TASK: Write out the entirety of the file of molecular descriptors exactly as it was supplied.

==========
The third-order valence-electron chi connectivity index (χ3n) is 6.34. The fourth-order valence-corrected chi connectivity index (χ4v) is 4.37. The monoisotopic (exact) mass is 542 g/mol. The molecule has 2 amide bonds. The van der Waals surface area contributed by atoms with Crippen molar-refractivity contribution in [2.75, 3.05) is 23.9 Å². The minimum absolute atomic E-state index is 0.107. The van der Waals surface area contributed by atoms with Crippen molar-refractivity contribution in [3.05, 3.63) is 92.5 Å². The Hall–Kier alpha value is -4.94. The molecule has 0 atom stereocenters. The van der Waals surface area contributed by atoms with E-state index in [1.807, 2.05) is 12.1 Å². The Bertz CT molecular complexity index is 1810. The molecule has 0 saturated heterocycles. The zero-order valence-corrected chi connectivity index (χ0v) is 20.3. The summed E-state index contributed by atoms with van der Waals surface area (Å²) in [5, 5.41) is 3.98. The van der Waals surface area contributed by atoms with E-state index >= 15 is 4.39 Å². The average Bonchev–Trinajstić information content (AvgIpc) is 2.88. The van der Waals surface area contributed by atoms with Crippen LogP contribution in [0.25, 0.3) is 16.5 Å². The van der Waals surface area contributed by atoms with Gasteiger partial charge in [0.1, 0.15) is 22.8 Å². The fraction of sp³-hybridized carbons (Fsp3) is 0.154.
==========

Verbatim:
The third-order valence-electron chi connectivity index (χ3n) is 6.34. The fourth-order valence-corrected chi connectivity index (χ4v) is 4.37. The monoisotopic (exact) mass is 542 g/mol. The molecule has 2 amide bonds. The van der Waals surface area contributed by atoms with Crippen molar-refractivity contribution in [2.75, 3.05) is 23.9 Å². The minimum absolute atomic E-state index is 0.107. The van der Waals surface area contributed by atoms with Crippen molar-refractivity contribution in [3.05, 3.63) is 92.5 Å². The Hall–Kier alpha value is -4.94. The molecule has 0 atom stereocenters. The van der Waals surface area contributed by atoms with E-state index in [1.807, 2.05) is 12.1 Å². The Bertz CT molecular complexity index is 1810. The molecule has 0 saturated heterocycles. The zero-order valence-corrected chi connectivity index (χ0v) is 20.3. The summed E-state index contributed by atoms with van der Waals surface area (Å²) in [5, 5.41) is 3.98. The van der Waals surface area contributed by atoms with E-state index >= 15 is 4.39 Å². The average Bonchev–Trinajstić information content (AvgIpc) is 2.88. The van der Waals surface area contributed by atoms with Crippen LogP contribution in [0.25, 0.3) is 16.5 Å². The van der Waals surface area contributed by atoms with Gasteiger partial charge in [0.1, 0.15) is 22.8 Å². The fraction of sp³-hybridized carbons (Fsp3) is 0.154.